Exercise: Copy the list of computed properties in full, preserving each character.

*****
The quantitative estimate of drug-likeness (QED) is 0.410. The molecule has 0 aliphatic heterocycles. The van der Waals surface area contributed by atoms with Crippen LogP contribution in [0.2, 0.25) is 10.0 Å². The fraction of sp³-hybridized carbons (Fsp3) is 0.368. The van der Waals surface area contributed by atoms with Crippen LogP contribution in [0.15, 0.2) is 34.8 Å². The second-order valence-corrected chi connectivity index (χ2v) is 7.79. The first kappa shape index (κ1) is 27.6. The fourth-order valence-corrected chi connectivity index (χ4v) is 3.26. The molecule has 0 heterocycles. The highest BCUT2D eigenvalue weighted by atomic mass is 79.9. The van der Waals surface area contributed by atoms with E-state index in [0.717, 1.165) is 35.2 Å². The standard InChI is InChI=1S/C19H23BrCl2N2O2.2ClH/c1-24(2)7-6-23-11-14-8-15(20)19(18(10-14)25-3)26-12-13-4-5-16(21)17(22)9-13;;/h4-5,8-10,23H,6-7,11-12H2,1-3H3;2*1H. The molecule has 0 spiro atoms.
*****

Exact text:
The quantitative estimate of drug-likeness (QED) is 0.410. The molecule has 0 aliphatic heterocycles. The van der Waals surface area contributed by atoms with Crippen LogP contribution in [0.2, 0.25) is 10.0 Å². The fraction of sp³-hybridized carbons (Fsp3) is 0.368. The van der Waals surface area contributed by atoms with Crippen LogP contribution in [0.15, 0.2) is 34.8 Å². The second-order valence-corrected chi connectivity index (χ2v) is 7.79. The first kappa shape index (κ1) is 27.6. The fourth-order valence-corrected chi connectivity index (χ4v) is 3.26. The molecule has 0 heterocycles. The highest BCUT2D eigenvalue weighted by atomic mass is 79.9. The van der Waals surface area contributed by atoms with E-state index in [0.717, 1.165) is 35.2 Å². The standard InChI is InChI=1S/C19H23BrCl2N2O2.2ClH/c1-24(2)7-6-23-11-14-8-15(20)19(18(10-14)25-3)26-12-13-4-5-16(21)17(22)9-13;;/h4-5,8-10,23H,6-7,11-12H2,1-3H3;2*1H. The molecule has 0 spiro atoms.